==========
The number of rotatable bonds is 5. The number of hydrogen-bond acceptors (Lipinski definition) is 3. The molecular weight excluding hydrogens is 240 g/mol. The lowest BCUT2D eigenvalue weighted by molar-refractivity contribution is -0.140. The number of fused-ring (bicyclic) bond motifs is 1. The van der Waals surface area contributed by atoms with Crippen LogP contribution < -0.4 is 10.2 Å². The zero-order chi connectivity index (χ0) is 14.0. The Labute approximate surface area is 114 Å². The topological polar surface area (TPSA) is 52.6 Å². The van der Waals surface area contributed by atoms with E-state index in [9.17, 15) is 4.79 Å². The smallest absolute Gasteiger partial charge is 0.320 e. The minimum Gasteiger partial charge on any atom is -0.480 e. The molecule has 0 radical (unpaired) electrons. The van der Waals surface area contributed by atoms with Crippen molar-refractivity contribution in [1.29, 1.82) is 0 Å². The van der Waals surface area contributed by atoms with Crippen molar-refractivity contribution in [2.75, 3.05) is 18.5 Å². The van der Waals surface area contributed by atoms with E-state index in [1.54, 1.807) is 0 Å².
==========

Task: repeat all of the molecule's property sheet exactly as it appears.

The number of rotatable bonds is 5. The number of hydrogen-bond acceptors (Lipinski definition) is 3. The molecular weight excluding hydrogens is 240 g/mol. The lowest BCUT2D eigenvalue weighted by molar-refractivity contribution is -0.140. The number of fused-ring (bicyclic) bond motifs is 1. The van der Waals surface area contributed by atoms with Crippen LogP contribution < -0.4 is 10.2 Å². The zero-order chi connectivity index (χ0) is 14.0. The Labute approximate surface area is 114 Å². The topological polar surface area (TPSA) is 52.6 Å². The van der Waals surface area contributed by atoms with E-state index in [9.17, 15) is 4.79 Å². The smallest absolute Gasteiger partial charge is 0.320 e. The minimum Gasteiger partial charge on any atom is -0.480 e. The molecule has 0 radical (unpaired) electrons. The van der Waals surface area contributed by atoms with Crippen molar-refractivity contribution in [1.29, 1.82) is 0 Å². The van der Waals surface area contributed by atoms with Crippen molar-refractivity contribution in [2.75, 3.05) is 18.5 Å². The van der Waals surface area contributed by atoms with E-state index in [1.54, 1.807) is 0 Å².